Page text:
Effective Paternity Leave Policies

It seems unlikely that families outside Quebec will be eager to make significant changes in their behaviour in the absence of a change in government policy similar to that seen in Quebec. However, even before the recent Quebec modifications to paternity leave, Quebec fathers were partaking in parental leave benefits at a significantly higher rate than their cohorts in other provinces. Whether Quebec lawyers were as keen to take paternity leave is unknowable, but certainly all indications are that they suffered reservations similar to lawyers outside the province. What is needed is for law firms themselves to be proactive about paternity leave.
When asked what elements constitute an effective paternity leave policy for law firms, certain themes recur throughout the responses. Formal written policies are a necessary, but not sufficient, condition. According to Perreault, public acknowledgement and promotion of paternity leaves serves to make them more popular and accepted. To Pelletier, “besides what’s written or what’s official, more important is the culture of the work environment.” Simon M. recommends a policy of openness and exemplary conduct: ensure that it is common knowledge among colleagues when a male lawyer takes paternity leave, offering a clear signal to future fathers that the practice is accepted, even encouraged.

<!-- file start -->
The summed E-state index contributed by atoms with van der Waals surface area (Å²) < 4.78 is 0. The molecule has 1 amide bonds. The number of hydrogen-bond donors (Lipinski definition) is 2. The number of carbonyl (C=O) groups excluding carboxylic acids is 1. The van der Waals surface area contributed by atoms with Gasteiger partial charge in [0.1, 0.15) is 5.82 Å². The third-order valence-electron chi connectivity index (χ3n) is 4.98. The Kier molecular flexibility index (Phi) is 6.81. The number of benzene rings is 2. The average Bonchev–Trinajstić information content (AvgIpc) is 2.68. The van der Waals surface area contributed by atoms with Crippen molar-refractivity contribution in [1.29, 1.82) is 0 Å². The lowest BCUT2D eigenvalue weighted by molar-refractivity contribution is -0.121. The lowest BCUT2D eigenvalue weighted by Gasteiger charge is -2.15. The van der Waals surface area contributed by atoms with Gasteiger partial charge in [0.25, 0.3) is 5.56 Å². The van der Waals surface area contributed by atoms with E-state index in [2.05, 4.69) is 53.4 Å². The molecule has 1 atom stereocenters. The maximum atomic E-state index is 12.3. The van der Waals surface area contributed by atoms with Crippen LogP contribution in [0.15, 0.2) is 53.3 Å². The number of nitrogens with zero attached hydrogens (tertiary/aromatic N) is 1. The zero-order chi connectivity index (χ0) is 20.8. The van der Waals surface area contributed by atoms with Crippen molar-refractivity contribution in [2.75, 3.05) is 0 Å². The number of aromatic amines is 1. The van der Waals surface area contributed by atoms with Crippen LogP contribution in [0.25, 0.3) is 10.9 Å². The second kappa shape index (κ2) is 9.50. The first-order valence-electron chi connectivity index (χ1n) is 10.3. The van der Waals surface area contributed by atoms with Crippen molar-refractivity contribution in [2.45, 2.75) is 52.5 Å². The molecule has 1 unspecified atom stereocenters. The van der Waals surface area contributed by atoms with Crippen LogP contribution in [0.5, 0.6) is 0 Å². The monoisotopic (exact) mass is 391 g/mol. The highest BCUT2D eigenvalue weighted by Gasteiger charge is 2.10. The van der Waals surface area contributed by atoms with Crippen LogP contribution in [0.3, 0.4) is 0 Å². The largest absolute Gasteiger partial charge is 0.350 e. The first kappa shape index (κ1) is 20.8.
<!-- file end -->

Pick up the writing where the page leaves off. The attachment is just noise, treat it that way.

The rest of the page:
The “cultural” component of a successful policy cannot simply be a “grassroots” development, reliant on the slow process of changing demographics to build a critical mass of acceptance as today’s younger lawyers eventually comprise tomorrow’s firm leaders. Acceptance and encouragement needs to come, and be seen to come, from the top. Pelletier comments that “you could have the best written parental leave policy available on your website, [but] if the ‘talk of the town’ is about ‘this lazy guy who took two months to babysit and surely has no chance to become a partner,’ you just missed the target.”